It’s no secret that a lack of precipitation has left the Southwest and its reservoirs high and dry. The natural “megadrought” we are experiencing is the worst in the last 1,200 years. Water levels are dropping, and everyone from residents to wildlife are feeling the pinch. Add to that climate change, which is rewriting temperature records and compounding environmental problems on all fronts.

The majority of annual runoff in Utah’s streams and rivers comes not from summer monsoons but from melting snowpack that is deposited on mountains and high plateaus during the winter. But climate change is affecting that process too. Less snow is falling, and what does fall melts sooner because of advanced spring warming.

To address this problem, the state of Utah, working with North American Weather Consultants, Inc., has since the 1970s been conducting widespread cloud seeding operations throughout central and southern Utah. The goal of the program has been to enhance winter snowpack accumulation in the mountainous areas of the state to increase the amount of later season stream runoff.

Cloud seeding works by releasing inert silver iodide particles from ground-based generators, which act as condensation nuclei that initiate the formation of snowflakes from supercooled air. The seventy generators are located upwind (west) of high elevation areas to concentrate increased snowfall in those areas. The generators nearest to Grand Staircase are located south of Panguitch and Cannonville, where they help seed the Aquarius and Kaiparowits plateaus.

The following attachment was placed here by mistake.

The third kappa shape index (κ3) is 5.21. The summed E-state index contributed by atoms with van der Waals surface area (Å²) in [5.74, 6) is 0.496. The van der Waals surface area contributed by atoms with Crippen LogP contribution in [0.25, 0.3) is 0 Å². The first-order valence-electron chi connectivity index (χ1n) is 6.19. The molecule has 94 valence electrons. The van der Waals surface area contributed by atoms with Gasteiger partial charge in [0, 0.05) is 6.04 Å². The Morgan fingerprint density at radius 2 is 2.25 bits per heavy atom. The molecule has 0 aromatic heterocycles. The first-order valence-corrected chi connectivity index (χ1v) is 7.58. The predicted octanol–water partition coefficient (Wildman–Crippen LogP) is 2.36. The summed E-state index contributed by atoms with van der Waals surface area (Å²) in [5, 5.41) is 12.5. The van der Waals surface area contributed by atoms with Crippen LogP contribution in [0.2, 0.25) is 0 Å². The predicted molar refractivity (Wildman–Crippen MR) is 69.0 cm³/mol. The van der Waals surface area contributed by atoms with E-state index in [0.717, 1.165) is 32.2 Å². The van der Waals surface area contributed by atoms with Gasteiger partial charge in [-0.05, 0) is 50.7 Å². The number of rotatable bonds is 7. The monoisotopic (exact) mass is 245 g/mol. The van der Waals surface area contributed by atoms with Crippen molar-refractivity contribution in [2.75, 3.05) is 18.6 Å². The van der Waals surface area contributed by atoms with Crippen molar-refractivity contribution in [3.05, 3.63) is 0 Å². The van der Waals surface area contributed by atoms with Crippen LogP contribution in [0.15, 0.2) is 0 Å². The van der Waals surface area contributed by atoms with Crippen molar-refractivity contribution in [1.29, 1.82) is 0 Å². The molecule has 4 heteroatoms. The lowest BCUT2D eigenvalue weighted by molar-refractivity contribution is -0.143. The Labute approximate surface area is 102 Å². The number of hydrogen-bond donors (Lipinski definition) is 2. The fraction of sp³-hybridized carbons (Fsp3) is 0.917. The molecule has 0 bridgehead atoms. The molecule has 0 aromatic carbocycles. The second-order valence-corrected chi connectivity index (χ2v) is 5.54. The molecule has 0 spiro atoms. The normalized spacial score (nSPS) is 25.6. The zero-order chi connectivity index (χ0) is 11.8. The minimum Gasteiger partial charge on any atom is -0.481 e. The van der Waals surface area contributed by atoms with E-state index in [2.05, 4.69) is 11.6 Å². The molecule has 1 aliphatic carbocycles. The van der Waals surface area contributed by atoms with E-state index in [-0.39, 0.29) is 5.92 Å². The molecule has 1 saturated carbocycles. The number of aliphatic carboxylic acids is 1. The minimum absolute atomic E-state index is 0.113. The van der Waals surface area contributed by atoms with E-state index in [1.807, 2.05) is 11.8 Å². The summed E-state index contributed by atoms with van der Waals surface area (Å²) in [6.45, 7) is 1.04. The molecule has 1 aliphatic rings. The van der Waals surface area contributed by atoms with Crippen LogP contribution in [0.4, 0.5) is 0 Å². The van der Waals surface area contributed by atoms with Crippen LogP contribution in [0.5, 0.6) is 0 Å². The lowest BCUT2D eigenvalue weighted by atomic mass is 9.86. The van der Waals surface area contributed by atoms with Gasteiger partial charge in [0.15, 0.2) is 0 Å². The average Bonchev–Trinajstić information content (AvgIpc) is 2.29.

So far the program has been successful. Cloud seeding has led to an average snowfall increase of 1.3 inches (12%) and an average annual streamflow increase of nearly 84,000 acre-feet. The annual cost of the program is around $750,000, which comes out to about $2 per acre-foot. Not bad!

But is it sustainable? We can think of the atmosphere as holding moisture like a sponge—what is wrung out near Grand Staircase does not fall further east, in the La Sals or Colorado. Snowpack levels across the West are above average for this time of year, a good sign. But what might the effects be on a below average year? At Grand Staircase Escalante Partners, we’re working hard to bring more scientific research on weather and climate to GSENM to better understand all of these factors.

Want to know more about the cloud seeding program? You can read the full report here.

– Kevin Berend, Conservation Programs Manager

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